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* Heb. cover.

verer.
+ Or, molten.

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there was a stand made.

Or, disco

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Il Or, from the
days that she
hath been.
* Or, cause

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store, &c.
| Heb. vessels

their walk; they shall make haste to the wall thereof, and A.C. 720. the defence shall be prepared.

6 The gates of the river shall be opened, and the palace ing, or, coshall be + dissolved.

7 And Huzzab shall be led away captive, she shall be Or, that brought up, and her maids shall lead her as with the voice tablished, or, of doves, tabering upon their breasts.

8 But Nineveh is || of old like a pool of water : yet they vered.
shall flee away. Stand, stand, shall they cry;
shall * look back,

9 Take ye the spoil of silver, take the spoil of gold: + for them to turn
there is none end of the store and glory out of all the $ plea- their infinite
sant furniture.

10 She is empty, and void, and waste : and the heart of desire melteth, and the knees smite together, and much pain is in all loins, and the faces of them all gather blackness.

11 Where is the dwelling of the lions, and the feedingplace of the young lions, where the lion, even the old lion, walked, and the lion's whelp, and none made them afraid ?

12 The lion did tear in pieces enough for his whelps, and strangled for his lionesses, and filled his holes with prey, and his dens with ravin,

13 Behold, I am against thee, saith the LORD of hosts, and I will burn her chariots in the smoke, and the sword shall devour thy young lions : and I will cut off thy prey from the earth, and the voice of thy messengers shall no more be heard.

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u Is. xiii, 7, 8.

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NAHUM III.

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city of bloods. x Ezek. xxiv.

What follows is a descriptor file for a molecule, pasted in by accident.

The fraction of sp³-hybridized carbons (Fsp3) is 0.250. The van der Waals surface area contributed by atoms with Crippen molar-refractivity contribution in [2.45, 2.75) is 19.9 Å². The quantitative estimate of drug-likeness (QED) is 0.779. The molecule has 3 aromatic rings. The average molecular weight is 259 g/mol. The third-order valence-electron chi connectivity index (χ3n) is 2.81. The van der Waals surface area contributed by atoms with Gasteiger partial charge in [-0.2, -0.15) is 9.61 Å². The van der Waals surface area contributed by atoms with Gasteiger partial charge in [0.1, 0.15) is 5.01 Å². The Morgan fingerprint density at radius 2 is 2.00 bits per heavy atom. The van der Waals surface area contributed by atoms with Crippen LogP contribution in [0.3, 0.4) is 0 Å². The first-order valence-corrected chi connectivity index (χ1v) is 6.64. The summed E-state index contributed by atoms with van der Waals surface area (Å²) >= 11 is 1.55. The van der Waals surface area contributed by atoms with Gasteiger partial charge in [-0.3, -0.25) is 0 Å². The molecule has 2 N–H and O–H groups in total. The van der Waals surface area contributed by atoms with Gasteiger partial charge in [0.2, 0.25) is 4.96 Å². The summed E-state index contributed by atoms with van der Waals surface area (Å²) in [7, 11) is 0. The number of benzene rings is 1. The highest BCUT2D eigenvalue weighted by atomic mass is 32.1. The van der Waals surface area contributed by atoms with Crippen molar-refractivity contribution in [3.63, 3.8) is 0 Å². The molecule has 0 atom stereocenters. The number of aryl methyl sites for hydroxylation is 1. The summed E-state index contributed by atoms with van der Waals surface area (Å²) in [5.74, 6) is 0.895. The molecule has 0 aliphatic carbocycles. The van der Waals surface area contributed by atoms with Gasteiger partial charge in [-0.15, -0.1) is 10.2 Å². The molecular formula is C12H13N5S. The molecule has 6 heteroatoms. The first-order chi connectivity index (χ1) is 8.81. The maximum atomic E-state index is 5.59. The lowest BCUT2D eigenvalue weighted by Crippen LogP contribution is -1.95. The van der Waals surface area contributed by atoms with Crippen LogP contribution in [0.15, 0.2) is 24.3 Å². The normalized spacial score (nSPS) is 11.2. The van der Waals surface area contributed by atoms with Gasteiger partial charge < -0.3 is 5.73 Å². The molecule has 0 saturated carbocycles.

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The miserable ruin of Nineveh.
Woe to the $ * bloody city! it is all full of lies and Heb, the
robbery; the prey departeth not;
2 The noise of a whip, and the noise of the rattling of the 9. Hab. ii. 12.
wheels, and of the pransing horses, and of the jumping
chariots.

3 The horseman lifteth up both | the bright sword and | Heb. the
the glittering spear: and there is a multitude of slain, and more the
a great number of carcases; and there is none end of their lightning of
corpses; they stumble upon their corpses :

4 Because of the multitude of the whoredoms of the well-
favoured harlot, the mistress of witchcrafts, that selleth
nations through her whoredoms, and families through her

5 Behold, I am against thee, saith the Lord of hosts ; and 'I will discover thy skirts upon thy face, and I will gis xlvii. s. shew the nations thy nakedness, and the kingdoms thy

the spear.

hal

witchcrafts.

Ezek. xvi, 57.

shame,

A.C. 720.

ing:

Amon.

z Jer. xxv. 17.

6 And I will cast abominable filth upon thee, and make thee vile, and will set thee as a gazing-stock,

7 And it shall came to pass, that all they that look upon thee shall flee from thee, and say, Nineveh is laid waste : who will bemoan her ? whence shall I seek comforters for

thee? * Or, nourish 8 Art thou better than populous * + No, that was situate + Heb. No among the rivers, that had the waters round about it, whose

rampart was the sea, and her wall was from the sea ?

9 Ethiopia and Egypt were her strength, and it was inHeb. in thy finite; Put and Lubim were thy helpers.

10'42 Yet was she carried away, she went into captivity: her young children also were dashed in pieces at the top of all the streets: and they cast lots for her honourable men, and all her great men were bound in chains.

11 Thou also shall be a drunken : thou shalt be hid, thou also shalt seek strength because of the enemy.

12 All thy strong holds shall be like fig trees with the firstripe figs : if they be shaken, they shall even fall into the mouth of the eater.

13 Behold, thy people in the midst of thee are women : the gates of thy land shall be set wide open unto thine enemies: the fire shall devour thy bars.

14 Draw thee waters for the siege, fortify thy strong holds : go into clay, and tread the morter, make strong the brickkiln.

15 There shall the fire devour thee; the sword shall cut thee off, it shall eat thee up like the cankerworm : make thyself many as the cankerworm, make thyself many as the locusts.

16 Thou hast multiplied thy merchants above the stars Or, spread- of heaven: the cankerworm & spoileth, and fleeth eth himself